Collision problems in a 2D platformer

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I need your help guys. I am working on a 2D platformer (see my signature) but I have problems with collision of my character. I want him to jump and walk around like in a Super Mario game.

I am using bounding rectangle collision method and this part works.

The problem is when my character is colliding with a platform, how can I determine whether or not he will stop moving left-right, or up-down if he is falling/jumping ?

I have written a method where you determine which vertex of the character has hit the platform and then depending on the x and y velocity you determine what to do for each case.
In 99% of cases this method works, but from time to time player gets teleported above or under the platform when he shouldn't, he gets stuck... and I am just getting frustrated.

How do you handle this "platforming" issues, I need ideas ? It shouldn't be that hard ?

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[quote name='AntonioR' timestamp='1306788467' post='4817654']
I need your help guys. I am working on a 2D platformer (see my signature) but I have problems with collision of my character. I want him to jump and walk around like in a Super Mario game.

I am using bounding rectangle collision method and this part works.

The problem is when my character is colliding with a platform, how can I determine whether or not he will stop moving left-right, or up-down if he is falling/jumping ?[/quote]
Collision is really too complex for this broad a question. Someone could answer it with a book. I will answer it with a blog/tutorial http://www.metanetsoftware.com/technique/tutorialA.html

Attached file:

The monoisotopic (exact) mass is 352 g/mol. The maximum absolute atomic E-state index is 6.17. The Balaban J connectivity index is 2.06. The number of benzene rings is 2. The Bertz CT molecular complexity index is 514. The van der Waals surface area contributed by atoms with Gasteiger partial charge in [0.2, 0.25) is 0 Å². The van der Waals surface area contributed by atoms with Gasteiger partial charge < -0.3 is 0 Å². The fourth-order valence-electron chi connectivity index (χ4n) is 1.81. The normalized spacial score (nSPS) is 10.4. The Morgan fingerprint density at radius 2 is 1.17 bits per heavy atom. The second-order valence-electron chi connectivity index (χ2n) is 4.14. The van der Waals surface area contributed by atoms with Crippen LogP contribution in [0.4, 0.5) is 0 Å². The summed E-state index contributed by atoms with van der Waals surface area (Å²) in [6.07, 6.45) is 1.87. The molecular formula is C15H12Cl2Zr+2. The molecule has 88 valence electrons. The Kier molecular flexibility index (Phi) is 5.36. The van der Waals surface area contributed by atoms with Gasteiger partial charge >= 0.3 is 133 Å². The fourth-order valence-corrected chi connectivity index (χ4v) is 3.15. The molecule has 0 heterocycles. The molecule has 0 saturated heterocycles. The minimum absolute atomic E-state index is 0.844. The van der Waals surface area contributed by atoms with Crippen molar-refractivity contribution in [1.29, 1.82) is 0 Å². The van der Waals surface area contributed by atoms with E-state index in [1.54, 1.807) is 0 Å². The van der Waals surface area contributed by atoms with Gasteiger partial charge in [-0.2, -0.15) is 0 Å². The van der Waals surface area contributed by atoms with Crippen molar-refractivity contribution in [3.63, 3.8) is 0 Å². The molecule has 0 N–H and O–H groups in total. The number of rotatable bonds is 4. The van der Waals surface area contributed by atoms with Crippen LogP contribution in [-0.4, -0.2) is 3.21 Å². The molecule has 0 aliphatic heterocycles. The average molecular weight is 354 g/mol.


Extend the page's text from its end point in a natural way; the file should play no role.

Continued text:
Check that out and if you have any more specific questions then I will be happy to answer them.

[quote]I have written a method where you determine which vertex of the character has hit the platform and then depending on the x and y velocity
[/quote]
what if no vertex is colliding but the shapes are?

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[quote name='way2lazy2care' timestamp='1306790344' post='4817662']
what if no vertex is colliding but the shapes are?
[/quote]

??? Every sprite has a collision box which is a [u]rectangle[/u], vertices that I am mentioning are the vertices of those rectangles, they define the area that the sprite occupies. I only have to check is some vertex of sprite Alice is inside the area of sprite Bob. I don't have complex shapes, just rectangles, but I don't know how to respond correctly. I just need an idea, concept how this is done properly on rectangle shapes.

A---B
|[color="#FFFFFF"]-----[/color]|
D---C

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[quote name='AntonioR' timestamp='1306792529' post='4817677']
??? Every sprite has a collision box which is a [u]rectangle[/u], vertices that I am mentioning are the vertices of those rectangles, they define the area that the sprite occupies. I only have to check is some vertex of sprite Alice is inside the area of sprite Bob.[/quote]
Two rectangles can intersect without any vertex of either being inside the other. This may not have any practical bearing in your case, but it's something to be aware of.